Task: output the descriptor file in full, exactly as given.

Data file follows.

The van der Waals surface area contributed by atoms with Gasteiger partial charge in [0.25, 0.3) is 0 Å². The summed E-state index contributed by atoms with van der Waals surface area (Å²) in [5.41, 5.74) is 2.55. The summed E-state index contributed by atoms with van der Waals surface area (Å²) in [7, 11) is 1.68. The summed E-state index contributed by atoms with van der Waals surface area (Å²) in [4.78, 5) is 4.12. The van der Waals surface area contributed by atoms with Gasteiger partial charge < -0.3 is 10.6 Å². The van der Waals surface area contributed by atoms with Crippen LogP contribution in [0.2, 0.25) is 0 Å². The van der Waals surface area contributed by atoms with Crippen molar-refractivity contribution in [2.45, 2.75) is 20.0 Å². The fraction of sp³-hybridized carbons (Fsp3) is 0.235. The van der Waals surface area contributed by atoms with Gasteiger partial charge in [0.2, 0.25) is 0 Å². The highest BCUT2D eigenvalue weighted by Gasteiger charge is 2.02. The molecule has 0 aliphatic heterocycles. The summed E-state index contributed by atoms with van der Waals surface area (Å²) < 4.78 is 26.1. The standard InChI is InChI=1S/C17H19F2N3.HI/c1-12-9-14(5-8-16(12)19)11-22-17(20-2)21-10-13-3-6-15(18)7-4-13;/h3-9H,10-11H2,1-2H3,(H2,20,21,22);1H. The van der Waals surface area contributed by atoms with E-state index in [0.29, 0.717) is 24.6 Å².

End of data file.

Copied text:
The van der Waals surface area contributed by atoms with Gasteiger partial charge in [0.25, 0.3) is 0 Å². The summed E-state index contributed by atoms with van der Waals surface area (Å²) in [5.41, 5.74) is 2.55. The summed E-state index contributed by atoms with van der Waals surface area (Å²) in [7, 11) is 1.68. The summed E-state index contributed by atoms with van der Waals surface area (Å²) in [4.78, 5) is 4.12. The van der Waals surface area contributed by atoms with Gasteiger partial charge < -0.3 is 10.6 Å². The van der Waals surface area contributed by atoms with Crippen LogP contribution in [0.2, 0.25) is 0 Å². The van der Waals surface area contributed by atoms with Crippen molar-refractivity contribution in [2.45, 2.75) is 20.0 Å². The fraction of sp³-hybridized carbons (Fsp3) is 0.235. The van der Waals surface area contributed by atoms with Gasteiger partial charge in [0.2, 0.25) is 0 Å². The highest BCUT2D eigenvalue weighted by Gasteiger charge is 2.02. The molecule has 0 aliphatic heterocycles. The summed E-state index contributed by atoms with van der Waals surface area (Å²) < 4.78 is 26.1. The standard InChI is InChI=1S/C17H19F2N3.HI/c1-12-9-14(5-8-16(12)19)11-22-17(20-2)21-10-13-3-6-15(18)7-4-13;/h3-9H,10-11H2,1-2H3,(H2,20,21,22);1H. The van der Waals surface area contributed by atoms with E-state index in [0.29, 0.717) is 24.6 Å².